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Masada the Fortress

2022-03-19 16:28

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Israel, Dead Sea, Middle East, desert, Masada,

Masada the Fortress

Masada the FortressIsolation and identity. A colour palette that leads to dreams.

 

 

 

מצדה  fortress

 

 

 

Masada the Fortress

 

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Masada (Hebrew: מצדה metsada, "fortress") is an ancient fortification in the Southern District of Israel situated on top of an isolated rock plateau, akin to a mesa. It is located on the eastern edge of the Judaean Desert, overlooking the Dead Sea 20 km (12 mi) east of Arad.

 

Herod the Great built two palaces for himself on the mountain and fortified Masada between 37 and 31 BCE.

 

According to Josephus, the siege of Masada by Roman troops from 73 to 74 CE, at the end of the First Jewish–Roman War, ended in the mass suicide of the 960 Sicarii rebels who were hiding there. However, the archaeological evidence relevant to this event is ambiguous at best and rejected entirely by some scholars.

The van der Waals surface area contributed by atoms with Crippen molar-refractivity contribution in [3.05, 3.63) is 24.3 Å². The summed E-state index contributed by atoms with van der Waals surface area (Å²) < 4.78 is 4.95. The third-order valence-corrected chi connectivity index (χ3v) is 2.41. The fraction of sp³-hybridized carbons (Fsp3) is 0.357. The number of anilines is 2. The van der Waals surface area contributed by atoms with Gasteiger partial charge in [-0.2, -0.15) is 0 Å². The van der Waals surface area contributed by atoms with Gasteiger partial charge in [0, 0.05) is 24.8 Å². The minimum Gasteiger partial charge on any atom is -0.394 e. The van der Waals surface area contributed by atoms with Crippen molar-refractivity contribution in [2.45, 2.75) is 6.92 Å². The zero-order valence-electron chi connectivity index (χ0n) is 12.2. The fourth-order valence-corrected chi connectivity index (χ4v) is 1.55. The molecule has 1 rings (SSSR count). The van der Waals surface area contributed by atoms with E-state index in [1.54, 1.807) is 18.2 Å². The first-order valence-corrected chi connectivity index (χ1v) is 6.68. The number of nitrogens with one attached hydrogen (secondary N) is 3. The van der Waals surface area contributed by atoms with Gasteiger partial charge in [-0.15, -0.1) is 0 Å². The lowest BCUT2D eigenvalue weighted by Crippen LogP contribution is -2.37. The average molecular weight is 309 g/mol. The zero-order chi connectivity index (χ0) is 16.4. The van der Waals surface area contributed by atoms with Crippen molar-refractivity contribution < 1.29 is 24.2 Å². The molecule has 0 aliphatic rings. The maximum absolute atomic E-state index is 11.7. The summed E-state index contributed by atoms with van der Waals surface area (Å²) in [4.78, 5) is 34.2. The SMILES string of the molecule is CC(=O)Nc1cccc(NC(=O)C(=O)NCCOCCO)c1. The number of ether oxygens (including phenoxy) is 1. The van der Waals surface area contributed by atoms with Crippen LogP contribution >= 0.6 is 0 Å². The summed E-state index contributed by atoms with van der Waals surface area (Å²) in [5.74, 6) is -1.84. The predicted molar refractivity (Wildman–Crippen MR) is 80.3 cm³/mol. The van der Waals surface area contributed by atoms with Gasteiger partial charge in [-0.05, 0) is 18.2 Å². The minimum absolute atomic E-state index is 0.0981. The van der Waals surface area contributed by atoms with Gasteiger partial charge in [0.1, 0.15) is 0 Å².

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In 73 CE, the Roman governor of Iudaea, Lucius Flavius Silva, headed the Roman legion X Fretensis and laid siege to Masada.[8] Another source gives the year of the siege of Masada as 73 or 74 CE.[14] The Roman legion surrounded Masada, building a circumvallation wall and then a siege ramp against the western face of the plateau.[8] According to Dan Gill,[15] geological investigations in the early 1990s confirmed earlier observations that the 114 m (375 ft) high assault ramp consisted mostly of a natural spur of bedrock. The ramp was complete in the spring of 73, after probably two to three months of siege, allowing the Romans to finally breach the wall of the fortress with a battering ram on April 16.[16][17] The Romans employed the X Legion and a number of auxiliary units and Jewish prisoners of war, totaling some 15,000 (of whom an estimated 8,000 to 9,000 were fighting men),[18] in crushing Jewish resistance at Masada. A giant siege tower with a battering ram was constructed and moved laboriously up the completed ramp. According to Josephus, when Roman troops entered the fortress, they discovered that its defenders had set all the buildings but the food storerooms ablaze and committed mass suicide or killed each other, 960 men, women, and children in total. Josephus wrote of two stirring speeches that the Sicari leader had made to convince his men to kill themselves.[8] Only two women and five children were found alive.

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